I did precisely what you are suggesting. After straightening the original little 90 degree metal piece that was there, and filling the wood "dent" underneath with epoxy, I cut an additional, longer and wider 90 degree plate that I installed under the OEM reinforcement. Painted everything white and you can hardly see the repair. It has held up well and has no distortion.

I posted a picture of this in another thread about 8-10 years ago, which you may be able to find if you search for it.

- Jack
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Old 05-20-2018, 12:20 AM   #6
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Thanks for that input - somewhere along the line this summer I'll go ahead and reinforce that area and readjust the cable on that corner accordingly.

Before taking the trailer back to storage today, I dropped the top part way and installed a strip of self-adhesive weatherstrip (MD Auto & Marine Rubber Weatherseal, 5/16 x 19/32" - about $7.50 @ Lowes) immediately below the sealing rail in the area aft of the side door - now when the top is up, the bulb seal contacts that strip of weatherstrip, so that should largely eliminate the drafts.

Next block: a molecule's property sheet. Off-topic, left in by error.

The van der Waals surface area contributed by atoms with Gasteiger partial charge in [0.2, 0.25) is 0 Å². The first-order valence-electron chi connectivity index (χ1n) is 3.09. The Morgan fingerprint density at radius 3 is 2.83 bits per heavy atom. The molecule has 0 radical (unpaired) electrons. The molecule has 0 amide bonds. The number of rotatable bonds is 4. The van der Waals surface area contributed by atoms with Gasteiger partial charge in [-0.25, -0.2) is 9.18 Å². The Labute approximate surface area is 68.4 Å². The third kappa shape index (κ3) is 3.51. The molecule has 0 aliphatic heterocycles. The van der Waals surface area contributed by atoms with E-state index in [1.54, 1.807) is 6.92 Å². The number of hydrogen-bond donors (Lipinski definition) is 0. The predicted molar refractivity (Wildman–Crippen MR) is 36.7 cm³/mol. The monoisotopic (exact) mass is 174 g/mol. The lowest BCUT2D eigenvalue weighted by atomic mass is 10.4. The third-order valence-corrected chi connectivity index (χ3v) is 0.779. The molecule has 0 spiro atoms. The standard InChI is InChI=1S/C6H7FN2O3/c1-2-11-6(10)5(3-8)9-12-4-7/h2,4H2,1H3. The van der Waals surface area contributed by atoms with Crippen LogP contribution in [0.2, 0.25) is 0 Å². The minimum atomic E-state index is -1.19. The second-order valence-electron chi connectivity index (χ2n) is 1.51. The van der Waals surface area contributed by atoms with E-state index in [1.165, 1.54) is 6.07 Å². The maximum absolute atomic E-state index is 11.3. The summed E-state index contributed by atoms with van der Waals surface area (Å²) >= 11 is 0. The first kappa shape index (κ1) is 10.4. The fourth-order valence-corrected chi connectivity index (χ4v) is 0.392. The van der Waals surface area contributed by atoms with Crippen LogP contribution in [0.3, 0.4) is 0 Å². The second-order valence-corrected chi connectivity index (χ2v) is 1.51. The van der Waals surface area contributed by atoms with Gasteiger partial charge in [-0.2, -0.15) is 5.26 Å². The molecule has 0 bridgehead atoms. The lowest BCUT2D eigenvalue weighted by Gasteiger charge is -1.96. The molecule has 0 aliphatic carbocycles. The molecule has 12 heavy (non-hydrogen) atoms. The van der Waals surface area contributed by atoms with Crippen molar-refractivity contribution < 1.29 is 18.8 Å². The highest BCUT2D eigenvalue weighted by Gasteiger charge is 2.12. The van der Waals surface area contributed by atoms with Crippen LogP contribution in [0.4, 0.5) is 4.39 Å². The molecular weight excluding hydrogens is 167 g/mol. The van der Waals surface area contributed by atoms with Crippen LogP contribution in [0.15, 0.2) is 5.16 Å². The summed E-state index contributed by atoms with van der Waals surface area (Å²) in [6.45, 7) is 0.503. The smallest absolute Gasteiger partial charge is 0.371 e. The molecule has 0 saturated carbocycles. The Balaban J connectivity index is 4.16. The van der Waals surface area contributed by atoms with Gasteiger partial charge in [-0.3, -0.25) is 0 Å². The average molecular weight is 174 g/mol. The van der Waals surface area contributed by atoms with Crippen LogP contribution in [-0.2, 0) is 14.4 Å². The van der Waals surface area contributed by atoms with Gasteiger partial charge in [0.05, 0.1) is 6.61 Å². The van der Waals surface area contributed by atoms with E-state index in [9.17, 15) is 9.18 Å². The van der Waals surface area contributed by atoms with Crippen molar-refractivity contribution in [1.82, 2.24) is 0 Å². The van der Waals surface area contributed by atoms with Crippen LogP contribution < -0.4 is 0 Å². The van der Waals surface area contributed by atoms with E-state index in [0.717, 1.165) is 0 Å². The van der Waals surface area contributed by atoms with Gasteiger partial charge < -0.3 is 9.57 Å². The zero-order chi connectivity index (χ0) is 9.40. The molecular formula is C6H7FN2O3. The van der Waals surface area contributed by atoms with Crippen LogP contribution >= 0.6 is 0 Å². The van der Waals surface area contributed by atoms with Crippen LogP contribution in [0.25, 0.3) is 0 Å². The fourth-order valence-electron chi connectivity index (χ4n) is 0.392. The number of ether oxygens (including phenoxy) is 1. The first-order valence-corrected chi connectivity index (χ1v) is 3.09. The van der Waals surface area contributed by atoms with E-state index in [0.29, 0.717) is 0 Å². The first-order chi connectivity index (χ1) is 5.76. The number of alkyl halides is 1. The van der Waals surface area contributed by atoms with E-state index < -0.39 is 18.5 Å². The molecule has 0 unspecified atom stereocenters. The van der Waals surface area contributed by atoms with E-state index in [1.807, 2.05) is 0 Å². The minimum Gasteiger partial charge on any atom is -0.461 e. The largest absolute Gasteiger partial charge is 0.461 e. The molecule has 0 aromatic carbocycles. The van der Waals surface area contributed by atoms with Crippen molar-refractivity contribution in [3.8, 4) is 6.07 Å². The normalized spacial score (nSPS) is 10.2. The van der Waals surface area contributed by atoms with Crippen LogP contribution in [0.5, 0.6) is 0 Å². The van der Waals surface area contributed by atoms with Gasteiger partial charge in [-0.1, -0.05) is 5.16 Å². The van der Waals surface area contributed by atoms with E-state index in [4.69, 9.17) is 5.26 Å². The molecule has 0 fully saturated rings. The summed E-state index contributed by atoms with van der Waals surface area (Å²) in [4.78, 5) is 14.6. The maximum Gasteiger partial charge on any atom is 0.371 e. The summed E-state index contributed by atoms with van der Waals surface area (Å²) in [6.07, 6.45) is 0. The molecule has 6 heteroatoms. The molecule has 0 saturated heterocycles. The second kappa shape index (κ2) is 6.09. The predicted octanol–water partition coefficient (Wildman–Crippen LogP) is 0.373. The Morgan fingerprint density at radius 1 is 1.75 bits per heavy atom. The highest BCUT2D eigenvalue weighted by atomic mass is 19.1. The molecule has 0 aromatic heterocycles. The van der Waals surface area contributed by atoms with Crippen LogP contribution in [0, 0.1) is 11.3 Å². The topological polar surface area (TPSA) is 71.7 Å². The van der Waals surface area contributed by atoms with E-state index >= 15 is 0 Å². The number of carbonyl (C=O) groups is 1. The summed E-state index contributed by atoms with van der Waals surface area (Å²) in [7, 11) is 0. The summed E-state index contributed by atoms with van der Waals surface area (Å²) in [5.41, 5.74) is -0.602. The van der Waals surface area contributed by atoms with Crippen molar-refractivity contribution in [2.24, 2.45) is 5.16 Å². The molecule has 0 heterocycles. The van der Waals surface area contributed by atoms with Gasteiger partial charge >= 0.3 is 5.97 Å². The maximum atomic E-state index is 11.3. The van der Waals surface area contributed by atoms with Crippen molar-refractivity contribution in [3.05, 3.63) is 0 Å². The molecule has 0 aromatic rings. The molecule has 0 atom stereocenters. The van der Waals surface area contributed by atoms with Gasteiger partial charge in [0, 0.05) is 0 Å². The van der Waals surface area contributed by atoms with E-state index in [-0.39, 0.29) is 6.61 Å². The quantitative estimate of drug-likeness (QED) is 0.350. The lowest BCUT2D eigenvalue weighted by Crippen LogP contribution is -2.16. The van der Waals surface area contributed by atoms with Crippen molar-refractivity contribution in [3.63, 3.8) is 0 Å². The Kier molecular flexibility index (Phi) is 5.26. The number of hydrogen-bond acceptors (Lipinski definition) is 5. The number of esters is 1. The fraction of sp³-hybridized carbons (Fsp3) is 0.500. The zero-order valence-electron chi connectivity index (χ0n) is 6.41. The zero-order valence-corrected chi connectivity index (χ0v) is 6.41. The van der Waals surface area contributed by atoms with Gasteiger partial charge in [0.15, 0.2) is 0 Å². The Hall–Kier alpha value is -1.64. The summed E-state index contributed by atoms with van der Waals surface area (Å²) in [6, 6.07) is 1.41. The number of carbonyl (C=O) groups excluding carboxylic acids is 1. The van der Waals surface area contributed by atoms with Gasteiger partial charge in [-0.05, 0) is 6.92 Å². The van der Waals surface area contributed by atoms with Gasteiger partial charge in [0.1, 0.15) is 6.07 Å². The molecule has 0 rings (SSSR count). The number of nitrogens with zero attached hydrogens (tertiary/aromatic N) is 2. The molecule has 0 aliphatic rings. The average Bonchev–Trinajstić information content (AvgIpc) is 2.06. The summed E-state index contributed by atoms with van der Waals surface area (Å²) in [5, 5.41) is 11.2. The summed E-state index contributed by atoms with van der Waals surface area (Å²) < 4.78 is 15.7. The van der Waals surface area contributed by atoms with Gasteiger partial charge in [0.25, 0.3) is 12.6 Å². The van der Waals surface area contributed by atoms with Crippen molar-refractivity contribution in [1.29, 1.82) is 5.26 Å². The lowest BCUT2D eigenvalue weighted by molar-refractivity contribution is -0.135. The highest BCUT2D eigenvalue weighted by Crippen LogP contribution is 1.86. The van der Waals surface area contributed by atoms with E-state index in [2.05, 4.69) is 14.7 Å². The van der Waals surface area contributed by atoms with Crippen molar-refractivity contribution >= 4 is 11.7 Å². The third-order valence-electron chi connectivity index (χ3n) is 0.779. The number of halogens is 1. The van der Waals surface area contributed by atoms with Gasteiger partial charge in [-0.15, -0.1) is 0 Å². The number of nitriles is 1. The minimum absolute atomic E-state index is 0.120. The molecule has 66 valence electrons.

Also took some careful measurements across the upper door opening, and found that it does appear that the side as sagged a bit in that area, as the opening is about 1/4" wider at the bottom than it is at the top - that would account for at least some of the misalignment between the bulb seal and the sealing rail. If it's ever necessary to have any repair work done on the frame, I may have a 3rd outrigger support added just aft of the door to eliminate any flexing and sagging across the door opening in the top.
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Old 06-21-2018, 03:30 PM   #7
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Default Bulb Seal vs. side rails and interior trim

I understand when aligning how the bulb seal is supposed to line up, but I am curious if one can also use the tracks on the sides or, more interested to know if the wood trim on the inside of top and bottom will line up at full extension... Mine seems to have a long way to go, but I have no real baseline because all the cables were totally slack...
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Old 07-12-2018, 08:23 PM   #8
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oldcarguy, check my fix for the sag at the door. It is a weak point for sure being so narrow.
I had to have the wall out anyway, so this made my fix easier.

thread of my saggy door fix
I put in a 5 inch flat steel plate, about 5-6 feet long, over the door and pre-loaded the wall, bending it up slightly, and bolted the plate in. This helped enough that the dead bolt would work again. I had a lot of rust on the HILO steel frame, so there was not a lot to work with.

The HILO wall is mostly strong from the siding glued to the foam glued to the interior wall siding. It is like a surf board. The steel framing adds a little, but at the top of the door there is just not enough strength to last the years.